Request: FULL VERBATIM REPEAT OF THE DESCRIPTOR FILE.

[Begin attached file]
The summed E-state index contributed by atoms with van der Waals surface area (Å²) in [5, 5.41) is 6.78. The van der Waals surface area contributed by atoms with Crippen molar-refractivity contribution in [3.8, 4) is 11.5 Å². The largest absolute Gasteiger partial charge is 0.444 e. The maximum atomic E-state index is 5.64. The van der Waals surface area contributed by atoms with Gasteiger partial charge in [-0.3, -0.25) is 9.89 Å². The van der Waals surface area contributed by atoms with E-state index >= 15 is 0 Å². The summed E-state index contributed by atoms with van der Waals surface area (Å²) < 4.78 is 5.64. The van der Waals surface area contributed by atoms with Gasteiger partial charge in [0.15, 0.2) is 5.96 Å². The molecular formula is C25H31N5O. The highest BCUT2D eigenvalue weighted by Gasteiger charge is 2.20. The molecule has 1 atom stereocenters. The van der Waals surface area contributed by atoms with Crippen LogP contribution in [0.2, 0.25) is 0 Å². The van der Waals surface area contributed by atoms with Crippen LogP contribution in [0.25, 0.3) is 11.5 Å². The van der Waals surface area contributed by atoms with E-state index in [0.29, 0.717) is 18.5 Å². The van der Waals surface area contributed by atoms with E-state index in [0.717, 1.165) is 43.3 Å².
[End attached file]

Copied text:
The summed E-state index contributed by atoms with van der Waals surface area (Å²) in [5, 5.41) is 6.78. The van der Waals surface area contributed by atoms with Crippen molar-refractivity contribution in [3.8, 4) is 11.5 Å². The largest absolute Gasteiger partial charge is 0.444 e. The maximum atomic E-state index is 5.64. The van der Waals surface area contributed by atoms with Gasteiger partial charge in [-0.3, -0.25) is 9.89 Å². The van der Waals surface area contributed by atoms with E-state index >= 15 is 0 Å². The summed E-state index contributed by atoms with van der Waals surface area (Å²) < 4.78 is 5.64. The van der Waals surface area contributed by atoms with Gasteiger partial charge in [0.15, 0.2) is 5.96 Å². The molecular formula is C25H31N5O. The highest BCUT2D eigenvalue weighted by Gasteiger charge is 2.20. The molecule has 1 atom stereocenters. The van der Waals surface area contributed by atoms with Crippen LogP contribution in [0.2, 0.25) is 0 Å². The van der Waals surface area contributed by atoms with Crippen LogP contribution in [0.25, 0.3) is 11.5 Å². The van der Waals surface area contributed by atoms with E-state index in [0.29, 0.717) is 18.5 Å². The van der Waals surface area contributed by atoms with E-state index in [0.717, 1.165) is 43.3 Å².